It is very, very toasty today! My camelback is loaded with ice water and I am ready for the challenge! Entering Kakadu National Park was hot! Not WOW hot, but, Phew hot!…the temperature was in the high 30's and knowing that we were traveling towards water was a huge relief. Kakadu covers 20,000 square kilometers ranging from coastal sand dunes and tidal flats to elevated rocky creeks and plunging waterfalls. This is the only park in the world which completely encompasses a major and untamed river system, The South Alligator. The bitumen swept back and fourth through the eucalyptus studded bushland. Tropical flora began to present that reminded me of the Cape. Rounding one corner the road ahead was filled with Kites…of the feathered kind. There must have been 100 or more! As I road closer I wondered if there was a lot of road kill to cause this and slowed down…the Kites took their time in scattering and I realized they were seeking refuge on the road as the bush around me and them was a blaze. The flames reaching the tree branches they had nowhere to rest, it was quite an eerie sight one that I will never forget! Riding threw the smoke the road curved again and the bushland was fire free…why didn't the Kites fly around the corner?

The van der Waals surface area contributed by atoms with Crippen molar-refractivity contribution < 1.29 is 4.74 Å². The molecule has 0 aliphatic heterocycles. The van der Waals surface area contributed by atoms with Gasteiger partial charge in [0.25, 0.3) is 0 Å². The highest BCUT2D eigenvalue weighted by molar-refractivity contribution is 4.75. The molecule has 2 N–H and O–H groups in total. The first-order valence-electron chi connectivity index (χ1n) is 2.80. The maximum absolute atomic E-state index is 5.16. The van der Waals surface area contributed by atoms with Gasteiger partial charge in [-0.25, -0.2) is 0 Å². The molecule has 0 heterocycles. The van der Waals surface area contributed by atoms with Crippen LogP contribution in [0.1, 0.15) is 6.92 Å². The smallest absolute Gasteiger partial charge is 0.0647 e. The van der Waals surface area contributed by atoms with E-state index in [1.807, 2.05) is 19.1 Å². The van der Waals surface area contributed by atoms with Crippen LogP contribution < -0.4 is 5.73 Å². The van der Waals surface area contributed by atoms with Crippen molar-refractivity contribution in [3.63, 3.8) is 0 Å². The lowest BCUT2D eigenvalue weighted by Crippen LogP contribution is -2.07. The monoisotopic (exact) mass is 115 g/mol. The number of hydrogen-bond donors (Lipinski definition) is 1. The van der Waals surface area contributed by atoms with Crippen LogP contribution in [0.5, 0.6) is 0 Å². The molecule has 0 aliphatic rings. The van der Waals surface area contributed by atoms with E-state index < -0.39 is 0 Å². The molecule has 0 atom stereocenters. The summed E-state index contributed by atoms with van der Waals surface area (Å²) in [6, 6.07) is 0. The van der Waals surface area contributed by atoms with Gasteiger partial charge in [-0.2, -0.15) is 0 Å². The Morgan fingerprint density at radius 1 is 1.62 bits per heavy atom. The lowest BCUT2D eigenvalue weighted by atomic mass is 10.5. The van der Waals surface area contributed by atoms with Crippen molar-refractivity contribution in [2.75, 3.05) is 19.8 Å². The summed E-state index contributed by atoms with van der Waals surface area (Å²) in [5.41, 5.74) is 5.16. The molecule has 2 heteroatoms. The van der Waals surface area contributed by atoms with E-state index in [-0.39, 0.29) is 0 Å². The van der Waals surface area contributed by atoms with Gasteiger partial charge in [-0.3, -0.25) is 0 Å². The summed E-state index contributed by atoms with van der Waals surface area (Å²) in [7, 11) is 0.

The turn off to Gunlom Falls and billabong came quick…Ahh dirt, sand and corrugations, we have missed you…slowing down fully loaded we vibrated across the red dry burnt patched bushland for the next 40 k's. The river crossings were dry….really there is a waterfall out here? We pulled into the very dry, dusty, horse fly infested camp site area. Kev and I looked at each other…Really we just vibrated our way to see this…there has gotta be more! It was stinking hot, and we were a little stinky ourselves! I felt very claustrophobic and restricted. I was very likely dehydrated and had to get this heavy, hot and sweaty bike gear off before I could do anything. I changed into my jandles and skirt…ahh, much better now I can function! I pitched the tent and set up the camp site while Kev hunted and collected wood. We were pretty hot and bothered after all of this so we left everything at camp and decide to head down to the waterfall and plunge pool! Wowzer…this is what I am talking about! There was a guy in the water already…promising, although he was fairly close to shore and did look somewhat awkward? I spied a rock close to the shore and I felt comfortable enough entering the water and hanging there for a bit. Slowly, my body finally began cooling down, I felt rejuvenated and refreshed. I ventured from the rock a bit, but not far as I was nervous about rogue crocs! A group of local kids entered the area, and it was not long before that plunge pool was filled with laughter, splashing and excitement! A fantastic and comforting sight! Kev and I climbed up to the top of the waterfall, a hot and jagged climb. Jandles were probably not the greatest things to be climbing in but we eventually made it. The climb was worth every step. The view was of Kakadu was breathtaking, the upper rock pools were clear, refreshing and amazing. We hung out for an hour or so then started down. Even though we were dripping wet, we were dry once we had reached the bottom. Once again we had entered a National Parks camping area on a Ranger talk night which is always a bonus… so I made dinner and then we headed over to the presentation. That night we learnt that the plunge pool is occupied by a "freshie", a fresh water croc, and has been for three years! Freshies are not usually aggressive…but "What the?" I would not have risked swimming there if I had known! We learnt a little about the Jawoyn people, the owners of the land. Their customs, beliefs and relationship with the land and Australian Government.